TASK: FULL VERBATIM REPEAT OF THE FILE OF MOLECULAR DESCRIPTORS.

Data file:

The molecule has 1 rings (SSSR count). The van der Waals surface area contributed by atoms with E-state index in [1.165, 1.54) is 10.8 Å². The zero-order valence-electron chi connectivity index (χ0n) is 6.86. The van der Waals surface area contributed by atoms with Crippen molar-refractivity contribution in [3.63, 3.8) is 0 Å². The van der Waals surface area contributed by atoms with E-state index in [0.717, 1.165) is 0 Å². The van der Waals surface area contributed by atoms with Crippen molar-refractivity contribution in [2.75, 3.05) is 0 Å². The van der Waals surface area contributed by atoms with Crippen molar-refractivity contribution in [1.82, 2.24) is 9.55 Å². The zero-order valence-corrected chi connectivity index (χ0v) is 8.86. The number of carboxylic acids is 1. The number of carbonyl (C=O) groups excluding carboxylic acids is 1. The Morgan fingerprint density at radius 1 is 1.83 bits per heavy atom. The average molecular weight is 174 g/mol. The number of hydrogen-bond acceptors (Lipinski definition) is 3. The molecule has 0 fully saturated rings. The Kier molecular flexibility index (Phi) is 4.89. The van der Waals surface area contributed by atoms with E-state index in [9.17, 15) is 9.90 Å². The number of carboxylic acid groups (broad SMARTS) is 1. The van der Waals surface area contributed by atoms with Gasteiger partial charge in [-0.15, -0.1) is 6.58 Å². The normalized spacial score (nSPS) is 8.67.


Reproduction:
The molecule has 1 rings (SSSR count). The van der Waals surface area contributed by atoms with E-state index in [1.165, 1.54) is 10.8 Å². The zero-order valence-electron chi connectivity index (χ0n) is 6.86. The van der Waals surface area contributed by atoms with Crippen molar-refractivity contribution in [3.63, 3.8) is 0 Å². The van der Waals surface area contributed by atoms with E-state index in [0.717, 1.165) is 0 Å². The van der Waals surface area contributed by atoms with Crippen molar-refractivity contribution in [2.75, 3.05) is 0 Å². The van der Waals surface area contributed by atoms with Crippen molar-refractivity contribution in [1.82, 2.24) is 9.55 Å². The zero-order valence-corrected chi connectivity index (χ0v) is 8.86. The number of carboxylic acids is 1. The number of carbonyl (C=O) groups excluding carboxylic acids is 1. The Morgan fingerprint density at radius 1 is 1.83 bits per heavy atom. The average molecular weight is 174 g/mol. The number of hydrogen-bond acceptors (Lipinski definition) is 3. The molecule has 0 fully saturated rings. The Kier molecular flexibility index (Phi) is 4.89. The van der Waals surface area contributed by atoms with E-state index in [9.17, 15) is 9.90 Å². The number of carboxylic acid groups (broad SMARTS) is 1. The van der Waals surface area contributed by atoms with Gasteiger partial charge in [-0.15, -0.1) is 6.58 Å². The normalized spacial score (nSPS) is 8.67.